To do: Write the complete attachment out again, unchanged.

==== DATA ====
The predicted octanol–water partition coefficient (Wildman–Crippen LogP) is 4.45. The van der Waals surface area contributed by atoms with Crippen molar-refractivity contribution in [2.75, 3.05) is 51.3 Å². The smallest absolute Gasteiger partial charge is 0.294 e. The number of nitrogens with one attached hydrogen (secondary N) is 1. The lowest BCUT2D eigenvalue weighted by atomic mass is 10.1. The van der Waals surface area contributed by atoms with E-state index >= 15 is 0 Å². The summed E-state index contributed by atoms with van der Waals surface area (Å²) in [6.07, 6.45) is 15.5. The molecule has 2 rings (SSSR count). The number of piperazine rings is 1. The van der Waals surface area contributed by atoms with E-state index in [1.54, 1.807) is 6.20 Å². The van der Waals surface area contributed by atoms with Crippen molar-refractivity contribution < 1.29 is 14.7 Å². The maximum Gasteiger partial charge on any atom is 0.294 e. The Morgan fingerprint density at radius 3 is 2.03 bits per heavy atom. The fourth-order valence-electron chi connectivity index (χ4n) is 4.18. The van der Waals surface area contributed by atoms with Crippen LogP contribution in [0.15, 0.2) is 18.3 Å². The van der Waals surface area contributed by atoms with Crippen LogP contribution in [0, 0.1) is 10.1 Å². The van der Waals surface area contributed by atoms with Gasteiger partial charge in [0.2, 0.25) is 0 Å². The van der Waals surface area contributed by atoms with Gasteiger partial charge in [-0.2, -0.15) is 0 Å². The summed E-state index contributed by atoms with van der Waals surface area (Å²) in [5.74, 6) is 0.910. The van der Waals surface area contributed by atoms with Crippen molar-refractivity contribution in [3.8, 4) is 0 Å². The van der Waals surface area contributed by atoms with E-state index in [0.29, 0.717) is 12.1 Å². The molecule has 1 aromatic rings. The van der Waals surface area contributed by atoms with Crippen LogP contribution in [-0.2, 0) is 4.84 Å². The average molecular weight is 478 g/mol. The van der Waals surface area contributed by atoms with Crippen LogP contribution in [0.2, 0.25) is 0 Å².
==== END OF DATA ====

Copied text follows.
The predicted octanol–water partition coefficient (Wildman–Crippen LogP) is 4.45. The van der Waals surface area contributed by atoms with Crippen molar-refractivity contribution in [2.75, 3.05) is 51.3 Å². The smallest absolute Gasteiger partial charge is 0.294 e. The number of nitrogens with one attached hydrogen (secondary N) is 1. The lowest BCUT2D eigenvalue weighted by atomic mass is 10.1. The van der Waals surface area contributed by atoms with E-state index >= 15 is 0 Å². The summed E-state index contributed by atoms with van der Waals surface area (Å²) in [6.07, 6.45) is 15.5. The molecule has 2 rings (SSSR count). The number of piperazine rings is 1. The van der Waals surface area contributed by atoms with E-state index in [1.54, 1.807) is 6.20 Å². The van der Waals surface area contributed by atoms with Crippen molar-refractivity contribution < 1.29 is 14.7 Å². The maximum Gasteiger partial charge on any atom is 0.294 e. The Morgan fingerprint density at radius 3 is 2.03 bits per heavy atom. The fourth-order valence-electron chi connectivity index (χ4n) is 4.18. The van der Waals surface area contributed by atoms with Crippen LogP contribution in [0.15, 0.2) is 18.3 Å². The van der Waals surface area contributed by atoms with Crippen LogP contribution in [0, 0.1) is 10.1 Å². The van der Waals surface area contributed by atoms with Gasteiger partial charge in [0.2, 0.25) is 0 Å². The van der Waals surface area contributed by atoms with Gasteiger partial charge in [-0.2, -0.15) is 0 Å². The summed E-state index contributed by atoms with van der Waals surface area (Å²) in [5.74, 6) is 0.910. The van der Waals surface area contributed by atoms with Crippen molar-refractivity contribution in [3.8, 4) is 0 Å². The van der Waals surface area contributed by atoms with E-state index in [0.29, 0.717) is 12.1 Å². The molecule has 1 aromatic rings. The van der Waals surface area contributed by atoms with Crippen LogP contribution in [-0.2, 0) is 4.84 Å². The average molecular weight is 478 g/mol. The van der Waals surface area contributed by atoms with Crippen LogP contribution in [0.2, 0.25) is 0 Å².